Now many Cuban hotels offer a "free" voltage converter for their guests use. Honestly, without carefull reading of the label and a bit of luck, there's no way to tell whether it is providing clean or dirty electricty. One guide is to look at how much wattage the item will output. If it's the high wattage converter, it's likely that it's outputting dirty power. If it's low wattage, it's probably clean. Yes, high wattage and high quality electricity converters are available, but they are quite expensive.

One other thing you can do is to check in your hotel room and check see if there is a 110 volt plug in the bathroom. Often you'll see it noted as "razors" only and this is actually a good guide that it offers clean electrical power. It's also the reason it's marked razors only as it most likely only outputs 30-50 watts. You'd fry the plug and blow the breaker if you plugged in a hair dryer, or it simply wouldn't work. Another place where there is often a 110 volt plug in your hotel room is where the room bar-fridge is plugged into. But again, sometimes its 220 volt, sometimes 110 volt.

So how do you be sure? Well, another item I never leave home without is this little voltage tester.

As you can see, it is no larger than a disposable lighter and you simply plug the pigtails into a socket and one of two diodes lights up. Either 110V or 220V. Absolutely takes the guesswork out of plugging in and it costs less than $4.00 at any Home Depot. Because one problem in Cuba is that some hotels (Breezes Jibacoa and Sol Club Cayo Largo come to mind) have wall sockets that will accept a North-American style 2 prong flat plug. BUT the darn socket outputs 220 Volts! This cost me one battery charger fried before I started carrying this little voltage tester. So remember, the style of the wall socket does NOT guarantee the voltage. Sad but true.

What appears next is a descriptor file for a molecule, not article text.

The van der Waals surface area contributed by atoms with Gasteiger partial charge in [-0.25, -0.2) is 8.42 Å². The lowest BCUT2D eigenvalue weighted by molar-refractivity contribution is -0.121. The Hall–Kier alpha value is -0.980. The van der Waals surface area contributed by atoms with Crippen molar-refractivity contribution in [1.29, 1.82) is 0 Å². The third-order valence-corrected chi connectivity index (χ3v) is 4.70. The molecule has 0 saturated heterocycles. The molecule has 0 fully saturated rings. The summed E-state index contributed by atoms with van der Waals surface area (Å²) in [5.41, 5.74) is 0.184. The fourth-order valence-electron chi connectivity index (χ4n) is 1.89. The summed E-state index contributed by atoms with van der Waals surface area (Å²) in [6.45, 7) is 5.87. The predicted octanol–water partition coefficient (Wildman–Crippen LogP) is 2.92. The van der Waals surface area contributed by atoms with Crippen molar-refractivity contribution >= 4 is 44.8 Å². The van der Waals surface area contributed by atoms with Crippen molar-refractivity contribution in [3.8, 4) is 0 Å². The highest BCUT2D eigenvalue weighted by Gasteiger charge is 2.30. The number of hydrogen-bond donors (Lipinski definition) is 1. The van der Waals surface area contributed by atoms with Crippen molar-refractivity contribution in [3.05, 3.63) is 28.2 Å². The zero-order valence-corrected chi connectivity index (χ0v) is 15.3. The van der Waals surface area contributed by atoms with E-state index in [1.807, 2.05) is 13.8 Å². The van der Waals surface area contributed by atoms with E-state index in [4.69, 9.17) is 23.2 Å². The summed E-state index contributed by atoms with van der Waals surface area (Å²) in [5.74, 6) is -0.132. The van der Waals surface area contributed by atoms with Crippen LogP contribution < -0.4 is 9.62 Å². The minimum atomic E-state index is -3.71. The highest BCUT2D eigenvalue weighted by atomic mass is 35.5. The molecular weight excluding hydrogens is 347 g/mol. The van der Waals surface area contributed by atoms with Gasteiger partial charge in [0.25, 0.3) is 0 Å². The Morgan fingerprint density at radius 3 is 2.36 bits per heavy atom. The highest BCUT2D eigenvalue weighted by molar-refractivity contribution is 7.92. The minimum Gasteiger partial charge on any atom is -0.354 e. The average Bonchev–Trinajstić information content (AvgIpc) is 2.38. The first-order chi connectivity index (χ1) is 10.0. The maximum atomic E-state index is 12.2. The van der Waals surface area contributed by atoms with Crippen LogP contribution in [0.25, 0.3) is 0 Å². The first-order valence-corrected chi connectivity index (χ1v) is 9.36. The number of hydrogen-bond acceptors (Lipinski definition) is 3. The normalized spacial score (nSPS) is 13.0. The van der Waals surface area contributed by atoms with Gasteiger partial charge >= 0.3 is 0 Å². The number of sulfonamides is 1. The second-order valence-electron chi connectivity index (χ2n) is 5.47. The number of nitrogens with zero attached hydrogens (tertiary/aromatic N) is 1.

One other item that's usefull to carry is a Cube-Tap. This little item converts a single socket into 3, 4 or 5 sockets. Usefull for plugging multiple items into a single voltage converter. Here's what one looks like. Small but real helpfull when I move a fridge to tap onto the plug, but still need my beer kept cold. ;D ;D

The last thing you might want to consider carrying to Cuba is a small Surge Protector which considering the brownouts, low voltage and other problems with the Cuban electric system can provide good insurance for your electronics.

So you're now ready to go. Check your electrical items first, grab a plug adaptor, a cube tap, and the small voltage tester and you're ready to go almost anywhere.

Happy travels,